who is that man behind the curtain?

Aug 20, 2002
The Washington Post reported that David Bronner, head of the Alabama Pension Fund, paid Rono Dutta $100,000 to measure the viability of US Airways.
That report is so remarkable I''ll leave the comments to other posters.
Anyway, most folks know that the Alabama Fund displaced Texas Pacific Group as the new money guys at US. Why did TPG give up so easily? Could TPG have their sights set on a bigger prize and they want to take Segal with ''em?
TPG is smart money. Right now they''re even balking at a previously-announced agreement to buy Burger King because BK has gotten hammered in the fast-food price wars.
On a similar note, yesterday''s WSJ said that GE is facing a credit downgrade because of their huge exposure in the airplane-leasing and insurance markets. Again, GE is very smart money and not very patient. GE''s credit rating has been a foundation for their overall success. Why isn''t GECAS taking a higher profile in coming to the airlines'' rescue?
Who would you rather have as your sugar daddy: David Bronner or GE?


November 15 is the deadline for potential equity investors to notify the bankruptcy court of their plans to replace RSA as the US Equity Plan Sponsor (EPS).

Former UA president Rono Dutta has a consulting contract with RSA & UA.

GECAS has agreed to provide US RJ financing, for 200 orders and 300 options, once US emerges from Chapter 11.

Groups headed by TPG and Marvin Davis/Jonathan Ornstein both discussed or were selected as the US EPS and are now talking with UA to be the bankruptcy EPS. In addition, George Soros, who has never run a company is reportedly discussing with UA, is interested in becoming the UA EPS.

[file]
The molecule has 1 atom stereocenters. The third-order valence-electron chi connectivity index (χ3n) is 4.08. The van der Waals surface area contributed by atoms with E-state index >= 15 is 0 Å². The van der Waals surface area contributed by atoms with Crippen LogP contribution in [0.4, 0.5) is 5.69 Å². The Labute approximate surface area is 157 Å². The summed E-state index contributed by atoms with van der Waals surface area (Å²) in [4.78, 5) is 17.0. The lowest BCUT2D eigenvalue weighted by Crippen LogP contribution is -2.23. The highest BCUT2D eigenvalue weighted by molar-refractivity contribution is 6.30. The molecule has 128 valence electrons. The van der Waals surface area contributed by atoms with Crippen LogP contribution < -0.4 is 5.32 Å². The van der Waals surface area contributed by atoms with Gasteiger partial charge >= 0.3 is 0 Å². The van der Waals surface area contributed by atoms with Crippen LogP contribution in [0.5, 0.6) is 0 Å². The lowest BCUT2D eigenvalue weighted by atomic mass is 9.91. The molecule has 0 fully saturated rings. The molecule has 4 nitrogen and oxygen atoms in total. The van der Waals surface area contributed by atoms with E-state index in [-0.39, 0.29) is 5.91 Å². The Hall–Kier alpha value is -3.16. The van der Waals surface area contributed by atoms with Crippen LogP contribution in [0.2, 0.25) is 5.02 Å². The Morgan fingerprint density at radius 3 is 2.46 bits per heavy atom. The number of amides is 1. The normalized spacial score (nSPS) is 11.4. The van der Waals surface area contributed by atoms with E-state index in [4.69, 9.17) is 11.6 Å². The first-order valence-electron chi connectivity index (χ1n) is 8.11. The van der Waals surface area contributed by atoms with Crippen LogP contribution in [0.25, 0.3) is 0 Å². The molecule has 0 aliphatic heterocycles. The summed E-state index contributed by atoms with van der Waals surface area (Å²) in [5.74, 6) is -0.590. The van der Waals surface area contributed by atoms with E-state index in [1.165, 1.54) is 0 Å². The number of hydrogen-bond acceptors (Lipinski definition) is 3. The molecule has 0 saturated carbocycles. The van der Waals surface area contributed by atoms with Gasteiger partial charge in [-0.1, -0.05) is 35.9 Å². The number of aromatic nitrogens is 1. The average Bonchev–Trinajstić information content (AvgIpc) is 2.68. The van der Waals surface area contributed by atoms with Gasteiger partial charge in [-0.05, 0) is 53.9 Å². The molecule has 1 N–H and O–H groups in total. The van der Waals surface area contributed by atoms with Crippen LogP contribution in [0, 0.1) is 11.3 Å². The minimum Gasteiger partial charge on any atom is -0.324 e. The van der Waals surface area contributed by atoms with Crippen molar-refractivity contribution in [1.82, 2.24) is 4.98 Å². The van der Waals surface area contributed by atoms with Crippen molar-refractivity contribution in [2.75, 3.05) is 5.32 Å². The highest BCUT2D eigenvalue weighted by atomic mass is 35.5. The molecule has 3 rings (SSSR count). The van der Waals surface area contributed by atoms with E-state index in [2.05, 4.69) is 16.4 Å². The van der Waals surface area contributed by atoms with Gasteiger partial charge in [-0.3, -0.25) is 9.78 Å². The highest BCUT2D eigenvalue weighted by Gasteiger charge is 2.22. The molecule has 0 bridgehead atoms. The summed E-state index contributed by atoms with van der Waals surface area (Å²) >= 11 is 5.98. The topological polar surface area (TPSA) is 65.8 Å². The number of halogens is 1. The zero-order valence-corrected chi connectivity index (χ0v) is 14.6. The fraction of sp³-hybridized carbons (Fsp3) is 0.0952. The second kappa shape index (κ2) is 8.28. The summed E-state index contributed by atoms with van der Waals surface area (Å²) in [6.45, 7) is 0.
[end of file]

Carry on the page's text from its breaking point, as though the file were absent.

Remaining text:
If UA files for bankruptcy, Bethune has said CO would be interested in buying UA assets, in particular the DEN hub, but the Houston-based carrier is not interested in merging.

In a letter sent to all pilots dated November 11 (yesterday), by Ed Bular, US vice president of flight operations, said Most analysts agree that the industry will go through some sort of consolidation as a result. Those carriers willing to adapt to this new environment and learn to operate more efficiently will be around when that consolidation takes place.

Today in an interview with Bloomberg News CO chief executive officer Gordon Bethune said he doesn't expect airlines to return to profitability next year. We've got a long row ahead of us, Bethune said. Some of us are going to fall by the wayside. I can see that clearly. That may change the landscape after the end of next year.

The Sept. 11, 2001, terrorist attacks, coupled with the U.S. recession, caused a drop in air travel. US Airways Group Inc. filed for Chapter 11 protection from creditors in August, and UAL Corp. is seeking to restructure United Airlines outside of bankruptcy. Those will be macro changes in the business that will be healthy for all of us, Bethune said. He said the industry needs to shrink about 15 percent.

Provided US can meet the DIP financing and ATSB requirements, per Captain Bular's letter I fully expect US to survive and to participate in industry consolidation.

The US restructuring plan is solid in the medium to long-term, but some additional employee sacrifice in the short-term, to be completed by December 9, appear to be necessary for US to be able to participate in industry consolidation.



Aug 20, 2002
Rono may be a sound financial strategist, but he couldn't lead a horse to water. For your sake, I sincerely hope he is only doing minor consulting work for US Airways.


Aug 21, 2002
Just as a sidebar: George Soros is a major investor in Hainan(remember where the P-3 was forced down?) Airlines, which stated witnin the past year it was interested in acquiring a US carrier.